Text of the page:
[ppml] Policy Proposal: 2007-12 IPv4 Countdown Policy Proposal

Geoff Huston gih at apnic.net
Wed Mar 21 21:39:32 EDT 2007

At 08:47 AM 22/03/2007, David Conrad wrote:
>On Mar 21, 2007, at 1:47 PM, Stephen Sprunk wrote:
> >> People don't like the fact that IPv4 is ending, period.
> > IPv4 isn't ending; it's approaching the inherent limits of growth.
>It isn't even that.  The IPv4 _FREE POOL as administered by IANA and
>the RIRs_ is being exhausted.  That's all.
>There is lots of unused address space locked away in legacy (and not
>so legacy) allocations.  I imagine that address space is increasingly
>going to come into play as folks find they are not able to obtain
>addresses via "traditional" means.

The data on the IPv4 address pools over time appears to show that 
this might already be happening today.

The total size of the address pool that has been allocated by the 
RIRs but is not visible in the routing table  peaked in July 2005 at 
a pool size that was the equivalent of 49.4 /8's Today that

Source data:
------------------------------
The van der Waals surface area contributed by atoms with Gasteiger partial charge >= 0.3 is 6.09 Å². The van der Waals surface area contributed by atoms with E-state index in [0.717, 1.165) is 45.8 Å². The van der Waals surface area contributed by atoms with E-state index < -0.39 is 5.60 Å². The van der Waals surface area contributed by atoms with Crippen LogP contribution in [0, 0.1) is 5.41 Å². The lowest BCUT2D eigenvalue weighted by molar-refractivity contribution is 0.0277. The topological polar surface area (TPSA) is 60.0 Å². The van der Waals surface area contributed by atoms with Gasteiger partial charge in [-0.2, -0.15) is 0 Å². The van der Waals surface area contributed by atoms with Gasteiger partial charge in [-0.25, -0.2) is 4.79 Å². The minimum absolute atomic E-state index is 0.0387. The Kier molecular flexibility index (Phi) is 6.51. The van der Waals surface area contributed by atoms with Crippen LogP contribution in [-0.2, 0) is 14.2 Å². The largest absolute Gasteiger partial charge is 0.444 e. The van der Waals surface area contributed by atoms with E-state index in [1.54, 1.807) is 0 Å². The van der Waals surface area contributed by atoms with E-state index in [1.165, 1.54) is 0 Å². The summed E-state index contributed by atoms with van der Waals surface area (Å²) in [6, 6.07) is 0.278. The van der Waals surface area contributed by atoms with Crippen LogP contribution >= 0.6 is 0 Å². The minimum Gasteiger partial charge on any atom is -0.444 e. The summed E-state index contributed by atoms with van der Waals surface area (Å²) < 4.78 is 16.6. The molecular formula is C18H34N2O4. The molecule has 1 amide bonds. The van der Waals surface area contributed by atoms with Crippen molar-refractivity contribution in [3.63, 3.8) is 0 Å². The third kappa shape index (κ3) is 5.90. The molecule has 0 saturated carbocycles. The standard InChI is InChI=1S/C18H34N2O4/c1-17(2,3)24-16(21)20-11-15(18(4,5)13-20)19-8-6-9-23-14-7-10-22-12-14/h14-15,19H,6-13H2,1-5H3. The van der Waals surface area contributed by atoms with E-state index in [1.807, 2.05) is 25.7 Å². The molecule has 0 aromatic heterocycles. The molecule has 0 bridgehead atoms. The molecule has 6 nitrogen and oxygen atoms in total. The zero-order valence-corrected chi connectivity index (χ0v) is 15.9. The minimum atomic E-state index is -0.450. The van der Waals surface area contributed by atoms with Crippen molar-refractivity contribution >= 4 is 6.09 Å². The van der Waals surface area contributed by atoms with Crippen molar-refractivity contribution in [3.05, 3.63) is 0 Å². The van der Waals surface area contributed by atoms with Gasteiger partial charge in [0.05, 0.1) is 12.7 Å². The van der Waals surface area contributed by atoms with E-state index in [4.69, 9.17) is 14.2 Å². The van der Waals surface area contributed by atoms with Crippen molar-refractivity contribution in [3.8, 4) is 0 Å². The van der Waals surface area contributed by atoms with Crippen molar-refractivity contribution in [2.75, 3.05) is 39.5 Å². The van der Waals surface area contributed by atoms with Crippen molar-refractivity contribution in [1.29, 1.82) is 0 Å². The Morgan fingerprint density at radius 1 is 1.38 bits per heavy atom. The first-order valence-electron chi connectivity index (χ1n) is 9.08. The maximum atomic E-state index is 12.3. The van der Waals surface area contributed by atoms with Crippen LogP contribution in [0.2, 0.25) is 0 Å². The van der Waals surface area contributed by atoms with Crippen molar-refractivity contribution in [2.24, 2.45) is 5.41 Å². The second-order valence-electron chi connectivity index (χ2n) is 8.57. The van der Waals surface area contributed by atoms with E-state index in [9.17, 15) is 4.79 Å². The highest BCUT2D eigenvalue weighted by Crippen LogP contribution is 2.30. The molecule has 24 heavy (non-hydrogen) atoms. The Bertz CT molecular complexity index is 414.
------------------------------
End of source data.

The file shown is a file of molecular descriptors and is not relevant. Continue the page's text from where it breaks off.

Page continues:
"allocated but unadvertised" pool sits at 47.0 /8's. i.e. over the 
past 20 months or so the equivalent of 2.4 /8's, or some 40.2M /32s, 
has come into play in the public Internet as address space advertised 
as reachable in the routing system.  While I have not looked hard at 
the data to determine the precise profile of allocation dates of this 
particular pool of address space, it does appear that most of this 
allocated but unadvertised space that has appeared in the routing 
system over this period was originally allocated in the period 1990 - 
1995, providing a strong hint that its the legacy address space that 
is reappearing in this manner already.

[The reports of IPv4 consumption are at http://ipv4.potaroo.net, and 
the time series of the size of the "allocated but unadvertised" 
address pool is graphed in Figure 30b, and allocation date 
distribution of unadvertised address space is shown in Figure 14.]


More information about the ARIN-PPML mailing list